The University of California's Regents recently announced plans to raise undergraduate fees, the functional equivalent of tuition, an eye-popping 32% for the upcoming school year.  While desperate times do call for desperate measures—and these are indeed desperate times for California’s budget—erecting economic obstacles to educational achievement will only hurt the state in the long-run.  California became a leader in high-tech industries like software and semi-conductors by fostering the type of innovation that only comes from providing economic opportunity for all, and it can doom itself to long-term economic obsolescence by making higher education a luxury good.

Nov 21 2009
Blog Post Blog Action Day: Climate Change

Today is blog Action Day. In the organizers' own words:

Blog Action Day is an annual event that unites the world's bloggers in posting about the same issue on the same day on their own blogs with the aim of sparking discussion around an issue of global importance. Blog Action Day 2009 will be the largest-ever social change event on the web. One day. One issue. Thousands of voices.

Oct 15 2009
Communications Talking Points: African Americans and Immigration (2009)

This memo lays out recent research with African American audiences and offers ideas about talking with them about immigration reform. However, it should be noted that while there do exist some strategies for talking effectively to African American audiences in particular, the key strategy should be to stay with the overall campaign narrative of workable solutions, values, and moving forward with urgency and leadership.

Oct 1 2009
Blog Post Racial Profiling in Immigration Policy: Built into the System by 287(g)

After the arrest of respected African-American scholar Henry Louis Gates Jr., which sparked a renewed debate about racial profiling, we should remember that racial profiling is still a common occurrence appearing in different forms and without media attention. Often, even in clear instances of discrimination, not much is done about racial profiling in America.

Aug 5 2009
Blog Post Flint, MI: A Bastion of Community Values

 As the American economy claws its way back from the edge of a cliff, Michigan serves as a powerful example of just how bad things are in some places, and, indeed, how bad they could get for the rest of the country.  The state continues to have the highest unemployment of any state, and, while the auto bailouts appear to have prevented the wholesale collapse of the industry, there is no question that American automakers will cease to exist if they do not thoroughly reform themselves, which would send the state’s unemployment rate still higher.   And yet, in Flint, a city at the center of the storm, where more than a third of residents live in poverty, citizens refuse to give up on their community.

Aug 4 2009
Blog Post Immigrants Cut From Massachusetts Universal Health Care Plan

In a time of rising economic uncertainty, Massachusetts is moving away from its attempts to provide health care for all. The new state budget eliminates coverage for approximately 30,000 legal immigrants in an attempt to help close a budget deficit.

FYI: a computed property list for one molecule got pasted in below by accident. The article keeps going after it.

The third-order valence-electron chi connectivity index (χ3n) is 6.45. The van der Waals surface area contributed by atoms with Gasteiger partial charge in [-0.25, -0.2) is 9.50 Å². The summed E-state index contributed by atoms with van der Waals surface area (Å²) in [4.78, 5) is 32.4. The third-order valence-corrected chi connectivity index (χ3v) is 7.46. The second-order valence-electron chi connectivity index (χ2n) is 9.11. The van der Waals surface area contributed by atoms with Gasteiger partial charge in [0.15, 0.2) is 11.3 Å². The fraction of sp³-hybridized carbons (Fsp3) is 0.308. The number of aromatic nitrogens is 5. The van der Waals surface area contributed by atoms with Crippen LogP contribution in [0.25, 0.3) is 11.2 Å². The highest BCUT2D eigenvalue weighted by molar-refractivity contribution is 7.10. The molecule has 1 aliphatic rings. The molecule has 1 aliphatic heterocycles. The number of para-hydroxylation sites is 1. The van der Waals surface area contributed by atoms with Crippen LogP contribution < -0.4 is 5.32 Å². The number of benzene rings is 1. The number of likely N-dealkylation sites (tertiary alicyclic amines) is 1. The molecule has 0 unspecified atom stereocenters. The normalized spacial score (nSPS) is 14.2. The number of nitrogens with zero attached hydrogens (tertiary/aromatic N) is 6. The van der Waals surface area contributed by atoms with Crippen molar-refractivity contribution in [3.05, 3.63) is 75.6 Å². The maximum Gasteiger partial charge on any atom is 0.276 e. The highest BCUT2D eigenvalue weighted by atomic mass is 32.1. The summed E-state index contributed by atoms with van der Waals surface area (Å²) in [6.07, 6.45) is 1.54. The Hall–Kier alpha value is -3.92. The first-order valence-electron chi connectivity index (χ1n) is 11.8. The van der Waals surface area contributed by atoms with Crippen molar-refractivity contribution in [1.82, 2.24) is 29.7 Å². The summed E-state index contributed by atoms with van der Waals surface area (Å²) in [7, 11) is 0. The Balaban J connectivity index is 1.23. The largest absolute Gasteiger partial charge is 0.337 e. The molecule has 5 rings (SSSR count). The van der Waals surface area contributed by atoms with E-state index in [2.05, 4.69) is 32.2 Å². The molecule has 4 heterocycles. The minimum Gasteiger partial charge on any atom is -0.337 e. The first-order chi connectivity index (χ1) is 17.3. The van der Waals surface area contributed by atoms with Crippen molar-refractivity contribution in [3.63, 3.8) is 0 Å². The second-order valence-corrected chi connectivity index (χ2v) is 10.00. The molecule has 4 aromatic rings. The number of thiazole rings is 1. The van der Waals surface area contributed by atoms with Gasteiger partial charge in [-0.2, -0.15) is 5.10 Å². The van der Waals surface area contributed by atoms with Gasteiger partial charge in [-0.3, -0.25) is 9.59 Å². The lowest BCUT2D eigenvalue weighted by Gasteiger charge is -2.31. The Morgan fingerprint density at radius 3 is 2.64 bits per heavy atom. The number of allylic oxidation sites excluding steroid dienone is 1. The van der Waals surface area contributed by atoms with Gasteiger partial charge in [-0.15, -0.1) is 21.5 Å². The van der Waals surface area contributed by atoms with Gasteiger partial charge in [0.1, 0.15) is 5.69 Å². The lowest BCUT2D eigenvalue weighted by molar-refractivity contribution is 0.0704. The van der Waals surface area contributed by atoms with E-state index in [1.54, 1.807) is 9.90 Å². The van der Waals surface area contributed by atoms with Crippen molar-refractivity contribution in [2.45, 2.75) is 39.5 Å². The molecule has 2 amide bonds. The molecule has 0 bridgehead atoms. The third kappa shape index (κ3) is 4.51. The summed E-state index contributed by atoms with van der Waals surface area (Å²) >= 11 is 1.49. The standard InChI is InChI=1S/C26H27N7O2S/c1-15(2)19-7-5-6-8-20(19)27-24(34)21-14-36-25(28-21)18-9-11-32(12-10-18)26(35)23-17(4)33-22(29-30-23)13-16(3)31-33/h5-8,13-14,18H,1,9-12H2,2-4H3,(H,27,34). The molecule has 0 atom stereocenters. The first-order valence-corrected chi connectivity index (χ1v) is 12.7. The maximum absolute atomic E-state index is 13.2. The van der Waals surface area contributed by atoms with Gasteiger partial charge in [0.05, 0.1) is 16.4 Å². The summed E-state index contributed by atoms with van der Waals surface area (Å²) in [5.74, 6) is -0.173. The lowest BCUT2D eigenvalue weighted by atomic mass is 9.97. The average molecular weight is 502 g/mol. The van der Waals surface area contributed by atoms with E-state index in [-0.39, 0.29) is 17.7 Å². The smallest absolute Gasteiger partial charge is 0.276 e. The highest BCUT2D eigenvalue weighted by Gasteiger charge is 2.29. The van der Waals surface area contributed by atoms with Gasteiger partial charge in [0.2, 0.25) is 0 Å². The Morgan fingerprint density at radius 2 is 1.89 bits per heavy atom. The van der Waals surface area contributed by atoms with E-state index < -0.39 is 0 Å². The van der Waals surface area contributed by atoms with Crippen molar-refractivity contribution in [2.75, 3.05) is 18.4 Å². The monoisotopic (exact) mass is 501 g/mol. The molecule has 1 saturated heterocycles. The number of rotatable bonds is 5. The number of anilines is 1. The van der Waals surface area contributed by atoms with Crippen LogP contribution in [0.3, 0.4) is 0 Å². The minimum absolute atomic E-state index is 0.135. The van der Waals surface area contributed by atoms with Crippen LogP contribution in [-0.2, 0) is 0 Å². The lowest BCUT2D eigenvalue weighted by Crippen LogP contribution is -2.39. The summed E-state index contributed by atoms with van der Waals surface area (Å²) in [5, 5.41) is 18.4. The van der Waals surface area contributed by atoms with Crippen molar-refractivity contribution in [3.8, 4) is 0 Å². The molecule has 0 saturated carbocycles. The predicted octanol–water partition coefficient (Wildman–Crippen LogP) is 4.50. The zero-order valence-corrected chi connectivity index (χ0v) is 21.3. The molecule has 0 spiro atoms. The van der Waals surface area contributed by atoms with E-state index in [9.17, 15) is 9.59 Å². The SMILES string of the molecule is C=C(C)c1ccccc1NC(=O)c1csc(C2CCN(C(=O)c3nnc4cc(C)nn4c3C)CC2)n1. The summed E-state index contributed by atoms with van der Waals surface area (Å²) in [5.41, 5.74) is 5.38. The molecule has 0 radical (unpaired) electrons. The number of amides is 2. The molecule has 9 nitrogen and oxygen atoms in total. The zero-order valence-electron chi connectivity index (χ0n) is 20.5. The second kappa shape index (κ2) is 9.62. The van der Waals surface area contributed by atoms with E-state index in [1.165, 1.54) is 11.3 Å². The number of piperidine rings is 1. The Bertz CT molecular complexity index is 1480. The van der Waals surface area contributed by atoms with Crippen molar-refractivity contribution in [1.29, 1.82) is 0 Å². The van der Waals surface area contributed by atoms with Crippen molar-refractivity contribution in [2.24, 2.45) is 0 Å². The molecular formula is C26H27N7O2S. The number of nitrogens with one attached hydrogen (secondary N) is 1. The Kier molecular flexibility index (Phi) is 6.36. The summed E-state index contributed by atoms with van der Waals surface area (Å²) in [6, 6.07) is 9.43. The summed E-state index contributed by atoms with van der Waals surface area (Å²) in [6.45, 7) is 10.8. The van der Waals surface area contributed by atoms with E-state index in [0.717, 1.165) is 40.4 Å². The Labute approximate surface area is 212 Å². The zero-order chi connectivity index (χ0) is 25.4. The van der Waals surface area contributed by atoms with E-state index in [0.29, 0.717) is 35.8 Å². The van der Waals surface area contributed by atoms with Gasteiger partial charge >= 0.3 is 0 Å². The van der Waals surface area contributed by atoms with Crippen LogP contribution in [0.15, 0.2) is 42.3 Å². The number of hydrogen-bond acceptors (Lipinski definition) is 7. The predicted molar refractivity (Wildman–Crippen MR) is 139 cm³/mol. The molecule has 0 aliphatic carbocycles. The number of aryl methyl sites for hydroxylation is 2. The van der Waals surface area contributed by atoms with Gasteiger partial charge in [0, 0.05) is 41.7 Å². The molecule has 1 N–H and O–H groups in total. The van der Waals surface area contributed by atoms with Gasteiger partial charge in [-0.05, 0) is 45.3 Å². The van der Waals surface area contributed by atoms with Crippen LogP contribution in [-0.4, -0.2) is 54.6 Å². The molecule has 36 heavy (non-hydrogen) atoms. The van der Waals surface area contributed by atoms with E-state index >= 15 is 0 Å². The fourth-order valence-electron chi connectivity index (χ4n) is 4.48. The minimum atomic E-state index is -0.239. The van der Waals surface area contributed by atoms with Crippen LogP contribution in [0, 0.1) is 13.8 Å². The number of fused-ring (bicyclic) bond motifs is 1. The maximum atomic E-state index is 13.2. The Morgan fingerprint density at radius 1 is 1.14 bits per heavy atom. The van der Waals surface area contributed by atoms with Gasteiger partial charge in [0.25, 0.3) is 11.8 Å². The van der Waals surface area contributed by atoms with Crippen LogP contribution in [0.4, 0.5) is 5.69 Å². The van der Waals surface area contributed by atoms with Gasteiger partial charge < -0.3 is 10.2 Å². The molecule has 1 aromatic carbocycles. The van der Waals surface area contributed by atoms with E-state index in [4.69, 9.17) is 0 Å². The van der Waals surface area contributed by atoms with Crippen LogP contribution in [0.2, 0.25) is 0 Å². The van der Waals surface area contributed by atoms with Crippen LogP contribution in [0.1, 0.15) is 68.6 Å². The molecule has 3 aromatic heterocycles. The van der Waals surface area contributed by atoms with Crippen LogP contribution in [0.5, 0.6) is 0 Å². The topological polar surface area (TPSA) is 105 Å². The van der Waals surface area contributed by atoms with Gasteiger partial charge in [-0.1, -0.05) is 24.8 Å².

This is a mistake.

Jul 24 2009
Communications Talking Points: A Winning Narrative on Immigration (2009)

This memo offers communications advice on building support for commonsense immigration reform and other policies that integrate immigrants into U.S. society.  It is rooted in both experience and recent research conducted by The Opportunity Agenda and others.

Jun 18 2009
Research Fact Sheet - Ensuring Equal Opportunity in the Economic Recovery (2009)

When it comes to ensuring that the economic stimulus and recovery process promotes equal opportunity for all communities, the law is strong, but it is up to communities to uphold and enforce that law.

Jun 18 2009
Blog Post Thursday Immigration Blog Roundup

This week's roundup covers the national Reform Immigration for America Campaign Summit, the United American Families act, a ruling reversal, and state news.

Jun 4 2009
Blog Post The Simpsons: Keeping the Border to Springfield Open

There's no television show more quintessentially American than The Simpsons. During it's twenty year long run, the show has become a mainstay of American life. A prism on our society, The Simpsons has tackled one topical issue after another and despite its superficial appearance as having lax values, many would argue otherwise. The show has even spawned several books about its religious themes.

May 20 2009
Blog Post The Aftermath in Postville

One year after the raid on a meatpacking plant netting 389 undocumented workers in Postville, Iowa, the town is dying. The plant, Agriprocessors has filed for bankruptcy, the town nears bankruptcy, and the population has declined by half.

Once a bustling small town, with two main streets, the town is trying to cope with the loss of hundreds of residents. Town revenue is down and businesses have been hit hard. Most have closed.